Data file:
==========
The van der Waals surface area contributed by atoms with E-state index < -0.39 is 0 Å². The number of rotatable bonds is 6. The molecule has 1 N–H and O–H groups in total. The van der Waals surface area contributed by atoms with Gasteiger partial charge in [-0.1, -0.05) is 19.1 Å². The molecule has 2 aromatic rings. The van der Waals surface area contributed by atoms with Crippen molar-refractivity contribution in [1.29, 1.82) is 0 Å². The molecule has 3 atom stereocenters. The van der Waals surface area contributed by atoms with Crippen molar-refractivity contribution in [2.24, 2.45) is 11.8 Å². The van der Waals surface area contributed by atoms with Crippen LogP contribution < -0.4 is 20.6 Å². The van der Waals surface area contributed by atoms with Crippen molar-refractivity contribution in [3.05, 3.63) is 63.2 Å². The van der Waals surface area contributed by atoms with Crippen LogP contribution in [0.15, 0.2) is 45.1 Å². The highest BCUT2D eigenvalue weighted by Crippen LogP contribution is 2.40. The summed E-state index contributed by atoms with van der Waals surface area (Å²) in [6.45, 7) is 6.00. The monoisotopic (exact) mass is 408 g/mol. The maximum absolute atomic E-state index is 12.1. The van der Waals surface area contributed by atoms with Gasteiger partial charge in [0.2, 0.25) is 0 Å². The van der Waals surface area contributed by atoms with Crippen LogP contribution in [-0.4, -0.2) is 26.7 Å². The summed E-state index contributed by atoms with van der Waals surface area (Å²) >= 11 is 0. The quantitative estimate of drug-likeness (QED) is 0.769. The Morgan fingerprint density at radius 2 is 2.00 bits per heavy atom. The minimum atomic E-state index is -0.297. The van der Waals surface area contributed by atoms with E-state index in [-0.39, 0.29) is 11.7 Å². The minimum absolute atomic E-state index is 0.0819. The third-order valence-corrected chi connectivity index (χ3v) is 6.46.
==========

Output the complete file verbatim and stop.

The van der Waals surface area contributed by atoms with E-state index < -0.39 is 0 Å². The number of rotatable bonds is 6. The molecule has 1 N–H and O–H groups in total. The van der Waals surface area contributed by atoms with Gasteiger partial charge in [-0.1, -0.05) is 19.1 Å². The molecule has 2 aromatic rings. The van der Waals surface area contributed by atoms with Crippen molar-refractivity contribution in [1.29, 1.82) is 0 Å². The molecule has 3 atom stereocenters. The van der Waals surface area contributed by atoms with Crippen molar-refractivity contribution in [2.24, 2.45) is 11.8 Å². The van der Waals surface area contributed by atoms with Crippen LogP contribution < -0.4 is 20.6 Å². The van der Waals surface area contributed by atoms with Crippen molar-refractivity contribution in [3.05, 3.63) is 63.2 Å². The van der Waals surface area contributed by atoms with Crippen LogP contribution in [0.15, 0.2) is 45.1 Å². The highest BCUT2D eigenvalue weighted by Crippen LogP contribution is 2.40. The summed E-state index contributed by atoms with van der Waals surface area (Å²) in [6.45, 7) is 6.00. The monoisotopic (exact) mass is 408 g/mol. The maximum absolute atomic E-state index is 12.1. The van der Waals surface area contributed by atoms with Gasteiger partial charge in [0.2, 0.25) is 0 Å². The van der Waals surface area contributed by atoms with Crippen LogP contribution in [-0.4, -0.2) is 26.7 Å². The summed E-state index contributed by atoms with van der Waals surface area (Å²) >= 11 is 0. The quantitative estimate of drug-likeness (QED) is 0.769. The Morgan fingerprint density at radius 2 is 2.00 bits per heavy atom. The minimum atomic E-state index is -0.297. The van der Waals surface area contributed by atoms with E-state index in [-0.39, 0.29) is 11.7 Å². The minimum absolute atomic E-state index is 0.0819. The third-order valence-corrected chi connectivity index (χ3v) is 6.46.